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Henry Lynch

Chairman Preventative Medicine

Creighton University School of Medicine


Chairman Preventative Medicine


Creighton University School of Medicine







What makes Henry T. Lynch a Global Shaker?

Henry T. Lynch, MD, the namesake for Lynch syndrome, is known as the “father of cancer genetics” and “the father of hereditary cancer detection and prevention” for his work identifying cancer syndromes and their patterns of inheritance.

He was the chairman of preventive medicine at Creighton University School of Medicine in Omaha, Nebraska and held the Charles F. and Mary C. Heider Endowed Chair in Cancer Research.

The late Dr Lynch began studying potential hereditary causes of nonpolyposis colon cancer in the 1960s, when the medical profession believed that cancer was not a hereditary disease.

He established the cardinal principles of cancer genetics: early age of disease onset, specific patterns of multiple primary cancers, and Mendelian patterns of inheritance in extended families.

His findings led to the identification of hereditary nonpolyposis colorectal cancer, better known as Lynch syndrome. Dr Lynch’s results showed that, with early detection, up to 90% of patients with Lynch syndrome and other colon cancers can be cured.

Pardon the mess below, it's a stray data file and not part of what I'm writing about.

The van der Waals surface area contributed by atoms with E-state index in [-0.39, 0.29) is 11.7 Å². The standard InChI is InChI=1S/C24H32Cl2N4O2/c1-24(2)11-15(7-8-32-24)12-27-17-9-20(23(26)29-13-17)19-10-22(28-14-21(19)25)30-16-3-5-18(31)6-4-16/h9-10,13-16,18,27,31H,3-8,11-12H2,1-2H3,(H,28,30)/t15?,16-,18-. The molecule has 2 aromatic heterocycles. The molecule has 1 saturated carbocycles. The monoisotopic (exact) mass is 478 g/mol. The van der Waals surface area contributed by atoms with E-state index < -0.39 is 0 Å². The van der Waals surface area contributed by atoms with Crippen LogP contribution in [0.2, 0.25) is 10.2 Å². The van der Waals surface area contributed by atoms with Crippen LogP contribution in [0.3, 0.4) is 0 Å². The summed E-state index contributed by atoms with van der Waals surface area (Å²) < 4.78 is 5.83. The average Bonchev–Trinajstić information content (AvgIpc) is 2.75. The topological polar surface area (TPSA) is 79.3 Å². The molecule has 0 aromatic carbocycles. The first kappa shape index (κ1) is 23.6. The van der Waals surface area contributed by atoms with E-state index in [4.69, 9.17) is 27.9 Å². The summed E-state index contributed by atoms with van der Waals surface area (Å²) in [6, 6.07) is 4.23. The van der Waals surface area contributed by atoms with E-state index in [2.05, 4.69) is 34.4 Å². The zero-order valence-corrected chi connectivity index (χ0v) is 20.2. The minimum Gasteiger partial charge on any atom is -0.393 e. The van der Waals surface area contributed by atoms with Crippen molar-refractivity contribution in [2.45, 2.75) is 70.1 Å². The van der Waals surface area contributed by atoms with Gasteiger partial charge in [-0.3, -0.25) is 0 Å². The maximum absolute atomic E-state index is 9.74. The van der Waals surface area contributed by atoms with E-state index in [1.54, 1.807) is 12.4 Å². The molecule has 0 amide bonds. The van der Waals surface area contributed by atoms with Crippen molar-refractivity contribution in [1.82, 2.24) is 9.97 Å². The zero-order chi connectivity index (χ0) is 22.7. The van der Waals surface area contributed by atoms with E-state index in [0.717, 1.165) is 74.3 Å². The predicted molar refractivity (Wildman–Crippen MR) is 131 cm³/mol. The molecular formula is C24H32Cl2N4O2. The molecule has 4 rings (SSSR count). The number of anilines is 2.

He also discovered that some primary tumours of the breast and ovary follow a Mendelian pattern of inheritance. Now known as hereditary breast/ovarian cancer syndrome, that work contributed to the discovery of the risks associated with BRCA1/2 mutations.

Dr Lynch received numerous awards during his career including a Medal of Honor for Clinical Research from the American Cancer Society in 1997 and the AACR-Joseph H. Burchenal Memorial Award for Outstanding Achievement in Clinical Cancer Research in 2010. More recently, he was named one of the Giants of Cancer Care of 2019.

Henry Thompson Lynch, passed away on 2 June 2019. He will be remembered for his outstanding contribution to finding a cure for cancer.

Tags: breast cancer, cancer, cancer research, cancer treatment, genetics, genomics

Last updated: February 5, 2020